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275647 Posts in 27717 Topics by 4285 Members Latest Member: - Jason DAngelo Most online today: 270 - most online ever: 565 (October 17, 2020, 02:08:06 PM)
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Author Topic: [DitV] The lights go on.  (Read 4273 times)
Levi Kornelsen
Member

Posts: 210


« on: December 18, 2005, 05:32:43 AM »

Three of my regular players made Dogs last night. It was easily among my top five game sessions of the year, and we did was make freaking characters. Here's the moment it "turned on" all the way for me:

One of the Dogs was raised in the Dog's Temple - he was taken from his mother because, to put it bluntly, she's a prostitute. The player gives us this detail, which is some pretty good stuff, and states that he thinks it would be cool if this was relatively widely known as gossip among the Watchdogs as a whole.

We have a bit of back-and-forth about if that would work, and I lean in with my well-oiled GM hat on, about to make the call. I stop halfway through my sentence, shake my head, lean back, turn to the player and say "Would it be cooler for you if this known? Is that what you *want* for your character?"

He says "Yes.", and the lights come on for me when my instant reply is "Well, then. That's the way it is." Because it's not my story, and it's not about the world.

It's their story; it's about them - I'm just here to help them tell it.  And that, most sincerely and truly, is the thing and the whole of the thing.

Actually feeling that, all the way to the bone, is quite the moment.
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coffeestain
Member

Posts: 165


« Reply #1 on: December 18, 2005, 05:46:38 AM »

Levi,

I've been waiting for a post like this from you for a week or two now, after reading some of the things you've had to say both here and on rpg.net.  Damn you for keeping me waiting!

But, I tell you, it's put a great big smile on my face because I've been right there and it's changed the way I game forever.

Regards,

Daniel
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Levi Kornelsen
Member

Posts: 210


« Reply #2 on: December 18, 2005, 06:05:04 AM »

I've been waiting for a post like this from you for a week or two now, after reading some of the things you've had to say both here and on rpg.net.  Damn you for keeping me waiting!

But, I tell you, it's put a great big smile on my face because I've been right there and it's changed the way I game forever.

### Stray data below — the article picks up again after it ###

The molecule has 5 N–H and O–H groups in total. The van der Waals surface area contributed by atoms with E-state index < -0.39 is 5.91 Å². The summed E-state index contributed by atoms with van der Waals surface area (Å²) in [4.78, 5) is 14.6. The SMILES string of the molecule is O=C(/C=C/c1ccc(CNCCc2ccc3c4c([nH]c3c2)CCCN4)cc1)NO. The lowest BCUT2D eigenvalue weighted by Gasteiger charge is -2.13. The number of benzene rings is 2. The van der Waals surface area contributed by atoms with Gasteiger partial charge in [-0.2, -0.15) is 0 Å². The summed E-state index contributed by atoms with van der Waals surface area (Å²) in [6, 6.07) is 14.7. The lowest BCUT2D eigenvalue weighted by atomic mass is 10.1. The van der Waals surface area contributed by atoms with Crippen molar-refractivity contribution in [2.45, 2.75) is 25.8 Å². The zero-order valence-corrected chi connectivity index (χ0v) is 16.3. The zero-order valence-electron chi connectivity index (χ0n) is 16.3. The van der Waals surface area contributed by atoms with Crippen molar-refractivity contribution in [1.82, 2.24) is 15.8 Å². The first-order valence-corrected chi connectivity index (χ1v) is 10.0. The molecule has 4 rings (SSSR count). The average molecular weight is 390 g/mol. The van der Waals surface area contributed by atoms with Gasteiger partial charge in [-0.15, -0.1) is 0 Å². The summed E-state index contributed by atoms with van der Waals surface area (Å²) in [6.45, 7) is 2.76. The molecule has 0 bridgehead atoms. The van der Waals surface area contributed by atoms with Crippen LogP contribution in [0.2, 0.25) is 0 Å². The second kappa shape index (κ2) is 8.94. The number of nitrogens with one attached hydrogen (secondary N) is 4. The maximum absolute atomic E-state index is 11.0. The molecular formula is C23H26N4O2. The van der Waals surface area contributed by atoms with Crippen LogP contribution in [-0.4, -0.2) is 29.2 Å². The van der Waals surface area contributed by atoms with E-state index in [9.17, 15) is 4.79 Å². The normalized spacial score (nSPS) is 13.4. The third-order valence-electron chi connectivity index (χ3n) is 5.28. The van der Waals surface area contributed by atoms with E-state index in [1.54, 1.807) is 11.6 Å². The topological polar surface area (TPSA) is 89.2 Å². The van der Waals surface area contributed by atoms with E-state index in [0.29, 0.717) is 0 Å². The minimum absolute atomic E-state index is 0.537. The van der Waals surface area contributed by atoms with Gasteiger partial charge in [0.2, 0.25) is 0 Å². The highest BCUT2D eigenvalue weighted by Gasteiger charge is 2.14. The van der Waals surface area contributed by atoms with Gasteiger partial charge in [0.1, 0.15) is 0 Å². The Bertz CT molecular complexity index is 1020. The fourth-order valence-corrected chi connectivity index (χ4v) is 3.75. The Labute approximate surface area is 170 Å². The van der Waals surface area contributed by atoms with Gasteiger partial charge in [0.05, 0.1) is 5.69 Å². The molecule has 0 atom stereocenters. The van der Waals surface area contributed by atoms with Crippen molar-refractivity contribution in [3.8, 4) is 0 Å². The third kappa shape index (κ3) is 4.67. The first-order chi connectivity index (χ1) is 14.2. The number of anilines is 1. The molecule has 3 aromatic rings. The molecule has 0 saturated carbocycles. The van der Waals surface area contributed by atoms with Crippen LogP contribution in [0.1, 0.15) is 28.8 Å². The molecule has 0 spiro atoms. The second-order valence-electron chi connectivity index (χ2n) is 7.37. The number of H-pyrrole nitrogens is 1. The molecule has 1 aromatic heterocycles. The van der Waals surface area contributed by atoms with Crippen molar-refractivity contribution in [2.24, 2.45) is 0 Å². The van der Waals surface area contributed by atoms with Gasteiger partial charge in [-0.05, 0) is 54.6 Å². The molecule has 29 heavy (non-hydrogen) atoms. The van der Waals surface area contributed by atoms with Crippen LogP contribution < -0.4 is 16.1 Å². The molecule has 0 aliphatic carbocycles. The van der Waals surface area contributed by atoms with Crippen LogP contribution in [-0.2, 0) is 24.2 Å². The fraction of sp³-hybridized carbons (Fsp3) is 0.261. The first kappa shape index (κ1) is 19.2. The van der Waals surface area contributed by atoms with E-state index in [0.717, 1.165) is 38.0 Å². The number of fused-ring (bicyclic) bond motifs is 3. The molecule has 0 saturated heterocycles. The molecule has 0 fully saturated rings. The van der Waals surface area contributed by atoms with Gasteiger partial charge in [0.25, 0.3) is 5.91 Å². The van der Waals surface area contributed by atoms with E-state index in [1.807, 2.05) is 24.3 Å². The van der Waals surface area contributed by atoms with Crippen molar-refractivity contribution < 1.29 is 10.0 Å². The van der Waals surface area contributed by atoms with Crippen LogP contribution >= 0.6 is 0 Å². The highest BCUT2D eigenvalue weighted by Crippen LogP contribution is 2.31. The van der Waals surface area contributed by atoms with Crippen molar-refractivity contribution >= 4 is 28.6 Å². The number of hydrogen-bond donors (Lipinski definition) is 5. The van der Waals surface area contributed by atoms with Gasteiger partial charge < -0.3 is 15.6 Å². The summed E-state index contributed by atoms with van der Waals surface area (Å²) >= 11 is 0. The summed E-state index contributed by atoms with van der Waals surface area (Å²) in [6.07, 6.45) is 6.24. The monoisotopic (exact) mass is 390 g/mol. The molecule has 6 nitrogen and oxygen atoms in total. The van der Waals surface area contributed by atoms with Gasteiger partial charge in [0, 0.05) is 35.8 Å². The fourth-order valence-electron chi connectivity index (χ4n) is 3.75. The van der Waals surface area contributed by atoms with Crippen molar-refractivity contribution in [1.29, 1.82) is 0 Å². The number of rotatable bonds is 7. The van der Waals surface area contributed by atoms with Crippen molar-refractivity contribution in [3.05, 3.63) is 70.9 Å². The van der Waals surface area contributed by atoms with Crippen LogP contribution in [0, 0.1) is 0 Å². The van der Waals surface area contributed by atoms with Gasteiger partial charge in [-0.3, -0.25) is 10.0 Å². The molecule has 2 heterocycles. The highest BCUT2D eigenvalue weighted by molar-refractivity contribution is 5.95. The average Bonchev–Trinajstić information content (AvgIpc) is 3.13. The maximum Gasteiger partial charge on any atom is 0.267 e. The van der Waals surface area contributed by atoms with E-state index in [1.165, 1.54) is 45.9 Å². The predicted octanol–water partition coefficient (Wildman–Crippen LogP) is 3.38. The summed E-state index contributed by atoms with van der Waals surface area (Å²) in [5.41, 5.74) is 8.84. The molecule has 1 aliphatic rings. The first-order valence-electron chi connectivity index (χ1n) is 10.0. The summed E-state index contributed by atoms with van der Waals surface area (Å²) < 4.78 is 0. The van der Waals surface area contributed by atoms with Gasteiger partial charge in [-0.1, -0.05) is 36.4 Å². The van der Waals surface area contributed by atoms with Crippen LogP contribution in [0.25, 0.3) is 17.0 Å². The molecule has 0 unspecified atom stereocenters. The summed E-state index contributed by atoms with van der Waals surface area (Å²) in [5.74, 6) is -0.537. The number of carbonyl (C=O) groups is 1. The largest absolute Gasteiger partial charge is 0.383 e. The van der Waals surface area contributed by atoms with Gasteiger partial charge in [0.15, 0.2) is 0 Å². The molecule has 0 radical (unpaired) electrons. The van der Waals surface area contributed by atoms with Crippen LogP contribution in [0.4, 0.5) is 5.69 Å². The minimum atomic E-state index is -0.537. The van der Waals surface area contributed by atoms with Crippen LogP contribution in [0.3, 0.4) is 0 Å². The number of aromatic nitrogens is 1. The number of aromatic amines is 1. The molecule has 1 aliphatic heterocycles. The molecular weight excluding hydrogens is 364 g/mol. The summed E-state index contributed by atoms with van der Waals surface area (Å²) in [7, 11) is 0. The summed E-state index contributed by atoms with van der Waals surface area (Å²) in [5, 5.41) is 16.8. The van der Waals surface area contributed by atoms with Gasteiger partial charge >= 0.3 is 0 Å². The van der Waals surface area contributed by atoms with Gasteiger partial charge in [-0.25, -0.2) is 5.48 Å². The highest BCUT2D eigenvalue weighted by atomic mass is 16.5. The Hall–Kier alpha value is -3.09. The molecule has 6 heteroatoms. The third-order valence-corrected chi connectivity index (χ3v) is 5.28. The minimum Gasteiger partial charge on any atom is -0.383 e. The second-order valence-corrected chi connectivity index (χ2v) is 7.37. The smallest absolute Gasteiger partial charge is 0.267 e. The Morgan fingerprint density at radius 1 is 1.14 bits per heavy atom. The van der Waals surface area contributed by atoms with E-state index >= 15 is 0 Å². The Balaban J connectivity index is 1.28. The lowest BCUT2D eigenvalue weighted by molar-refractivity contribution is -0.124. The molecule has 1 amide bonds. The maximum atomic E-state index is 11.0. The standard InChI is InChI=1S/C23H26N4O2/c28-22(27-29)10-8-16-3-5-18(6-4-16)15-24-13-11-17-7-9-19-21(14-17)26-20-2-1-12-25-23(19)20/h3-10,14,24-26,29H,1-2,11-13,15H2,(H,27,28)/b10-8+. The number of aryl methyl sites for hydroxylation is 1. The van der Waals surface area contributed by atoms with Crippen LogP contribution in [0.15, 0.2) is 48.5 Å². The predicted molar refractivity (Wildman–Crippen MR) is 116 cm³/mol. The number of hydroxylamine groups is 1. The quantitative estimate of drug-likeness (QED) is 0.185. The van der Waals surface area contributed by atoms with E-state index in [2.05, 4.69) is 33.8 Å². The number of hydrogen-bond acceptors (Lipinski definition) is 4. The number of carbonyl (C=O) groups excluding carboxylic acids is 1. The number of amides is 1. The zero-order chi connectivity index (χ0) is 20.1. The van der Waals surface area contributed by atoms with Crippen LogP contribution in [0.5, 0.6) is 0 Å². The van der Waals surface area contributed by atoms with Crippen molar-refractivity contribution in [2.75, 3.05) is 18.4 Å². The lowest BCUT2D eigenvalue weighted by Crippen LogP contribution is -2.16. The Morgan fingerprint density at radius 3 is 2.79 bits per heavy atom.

Heh.

Blame the university - it screwed up game scheduling with it's blasted insistence on finals. 

And everyone at the table had that moment tonight, or something similar.  Yeah, the lights are on.

Now, I need to go over everything else I know about gaming, and put it into harness, too.  And I'm pleased at the prospect.
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Calithena
Acts of Evil Playtesters
Member

Posts: 336

aka Sean


« Reply #3 on: December 18, 2005, 09:36:42 AM »

Good on ya, Levi!

There are lots of other cool moments in store for you with Dogs too, I suspect - like when your players realize they don't have to be paranoid, they can just say what they want to do, because the conflict mechanics don't screw you if you didn't elaborately detail how you were peeking around every corner when the psycho townsman snaps and comes out of his house guns a'blazin.

I will say that your player could also emphasize this directly by taking a trait like "Everyone knows my mother was a whore 2d4" or something like that. The game totally enables you to put the things about your character front and center through the openly defined traits and relationships.

Ride on, Dog!
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Sydney Freedberg
Member

Posts: 1293


WWW
« Reply #4 on: December 18, 2005, 10:22:57 AM »

Very cool indeed.

How about "everyone knows my momma was a whore 2d10"? What kind of statement does that/i] make?
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Levi Kornelsen
Member

Posts: 210


« Reply #5 on: December 18, 2005, 12:35:04 PM »

It's 2d4 on his sheet, as it happens.  Which is pretty cool.

Although another players (the preacher - mystic one) has "I'm a praticed pacifist 2d8", and I thought that was pretty interesting, too.
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Supplanter
Member

Posts: 258


WWW
« Reply #6 on: December 19, 2005, 09:15:51 AM »

Levi: Welcome, man!

It's an inspiring moment to be sure. And one of the coolest things about it is that, once you've had it, life gets easier as a GM. You - I at least - totally shed that pressure of feeling totally responsible for the success of a game. WE are responsible for how the game goes, together.

It's not that it's the only way to game, or to game pleasurably. But it's a very functional one, particularly for the adult gamer. I get the appeal of world-oriented play, but even if I still had the inclination for it I don't have the time, esp to GM such a game. Ron's got a lovely little passage in Sorc&Sword about playing so that the setting is "something the protagonist wears." That was a "light goes on" passage for me, because it was so well put and so rich in implication. If a setting is like clothing, well, one chooses clothing to accent oneself in some way, or however you want to put it. But clothing also has form, right? Your shirt doesn't change colors or become pants or morph from collared to collarless. So, a stability that SERVES to help define the profile of the protagonist. Gotcha.

Related to your experience, though not the same.

Best,


Jim
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Unqualified Offerings - Looking Sideways at Your World
20' x 20' Room - Because Roleplaying Games Are Interesting
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